Research studies show that work engagement is credited with having a positive effect on business outcomes. As health care leaders and administrators continue to make efforts to improve work engagement, the global nursing shortage has become a major problem that can affect registered nurses (RNs') work engagement and turnover intentions. RNs are important to the nation's well-being as everyone's health care needs involve the role of a nurse, but RNs currently in practice experience higher demands in an environment already constrained. This qualitative case study explored the perceptions of eight RNs in a long-term health care facility located in a Northeastern region of the United States utilizing semi-structured open-ended interviews. The study illustrated how RNs' work engagement could be improved and strengthened, turnover intentions minimized to make nurses' practice environment more attractive to motivate and retain nurses in long-term care setting. Study results suggest that nurses are highly engaged in their work though they encounter several issues including understaffing that creates work overload leading to burnout and job-related stress that challenge and undermine their engagement. Results also indicate that in order to improve RNs' practice environment and minimize turnover intentions and turnover, concerns regarding understaffing, job role stress, and nurse-management conflicts need to be addressed. Study results imply that to be effective as a nurse one has to be dedicated and committed to his or her work and the profession. Additionally, organizational leaders should make concerted effort to identify and address nurses' issues to create practice environments that attract and retain nurses.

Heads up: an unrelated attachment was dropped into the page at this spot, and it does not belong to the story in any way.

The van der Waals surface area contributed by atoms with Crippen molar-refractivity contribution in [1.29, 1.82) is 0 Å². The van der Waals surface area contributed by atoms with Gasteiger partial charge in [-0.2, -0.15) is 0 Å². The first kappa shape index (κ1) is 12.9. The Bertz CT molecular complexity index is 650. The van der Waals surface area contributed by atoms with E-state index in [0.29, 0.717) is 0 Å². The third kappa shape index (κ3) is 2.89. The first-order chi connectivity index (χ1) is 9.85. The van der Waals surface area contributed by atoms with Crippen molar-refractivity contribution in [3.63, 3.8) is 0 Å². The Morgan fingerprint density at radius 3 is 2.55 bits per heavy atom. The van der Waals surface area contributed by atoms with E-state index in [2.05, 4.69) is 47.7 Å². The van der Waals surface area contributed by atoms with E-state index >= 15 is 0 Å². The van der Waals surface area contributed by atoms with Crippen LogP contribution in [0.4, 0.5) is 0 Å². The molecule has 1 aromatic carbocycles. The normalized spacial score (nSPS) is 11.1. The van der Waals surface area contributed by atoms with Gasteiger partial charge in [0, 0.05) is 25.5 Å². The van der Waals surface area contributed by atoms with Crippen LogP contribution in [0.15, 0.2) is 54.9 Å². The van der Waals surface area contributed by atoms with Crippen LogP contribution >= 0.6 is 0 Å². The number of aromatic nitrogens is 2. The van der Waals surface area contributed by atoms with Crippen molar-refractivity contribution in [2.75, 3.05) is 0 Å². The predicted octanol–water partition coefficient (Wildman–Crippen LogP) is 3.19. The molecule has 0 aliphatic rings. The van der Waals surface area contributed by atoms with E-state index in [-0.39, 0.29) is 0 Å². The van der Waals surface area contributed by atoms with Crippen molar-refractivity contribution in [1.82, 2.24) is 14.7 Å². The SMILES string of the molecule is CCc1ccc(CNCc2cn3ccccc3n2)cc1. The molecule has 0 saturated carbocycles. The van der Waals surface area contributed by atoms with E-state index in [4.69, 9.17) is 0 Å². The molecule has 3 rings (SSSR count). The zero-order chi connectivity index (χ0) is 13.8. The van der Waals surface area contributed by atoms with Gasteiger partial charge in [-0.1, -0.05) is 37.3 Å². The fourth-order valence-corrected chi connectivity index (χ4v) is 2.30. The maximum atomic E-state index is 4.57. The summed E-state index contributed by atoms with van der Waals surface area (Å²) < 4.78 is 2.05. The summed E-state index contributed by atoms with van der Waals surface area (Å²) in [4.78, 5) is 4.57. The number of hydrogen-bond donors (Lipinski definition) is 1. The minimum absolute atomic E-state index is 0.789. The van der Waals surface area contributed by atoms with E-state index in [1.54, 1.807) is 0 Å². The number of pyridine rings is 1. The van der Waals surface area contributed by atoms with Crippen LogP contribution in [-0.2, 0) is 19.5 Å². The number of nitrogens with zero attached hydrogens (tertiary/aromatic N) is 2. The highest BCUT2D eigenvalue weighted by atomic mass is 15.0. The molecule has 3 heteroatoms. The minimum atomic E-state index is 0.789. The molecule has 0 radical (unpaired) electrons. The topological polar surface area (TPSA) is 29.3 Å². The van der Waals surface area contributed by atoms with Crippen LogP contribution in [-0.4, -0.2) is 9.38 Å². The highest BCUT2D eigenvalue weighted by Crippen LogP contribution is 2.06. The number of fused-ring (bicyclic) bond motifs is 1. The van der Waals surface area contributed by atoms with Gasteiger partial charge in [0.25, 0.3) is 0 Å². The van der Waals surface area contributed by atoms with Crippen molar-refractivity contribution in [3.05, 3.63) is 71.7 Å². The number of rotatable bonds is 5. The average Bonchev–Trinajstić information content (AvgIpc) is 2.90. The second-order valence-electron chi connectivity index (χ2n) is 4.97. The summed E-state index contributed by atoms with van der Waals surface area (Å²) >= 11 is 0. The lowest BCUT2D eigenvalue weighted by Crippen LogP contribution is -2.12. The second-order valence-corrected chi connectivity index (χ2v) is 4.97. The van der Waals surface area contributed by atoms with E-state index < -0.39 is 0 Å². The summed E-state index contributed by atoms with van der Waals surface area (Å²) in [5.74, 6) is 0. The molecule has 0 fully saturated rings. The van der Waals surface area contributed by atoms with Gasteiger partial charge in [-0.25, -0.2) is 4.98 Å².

|Department:||School of Education|
|School Location:||United States -- Arizona|
|Source:||DAI-B 76/02(E), Dissertation Abstracts International|
|Subjects:||Behavioral psychology, Nursing|
|Keywords:||Long-term care, Nursing homes, Registered nurses, Turnover, Turnover intentions, Work engagement|
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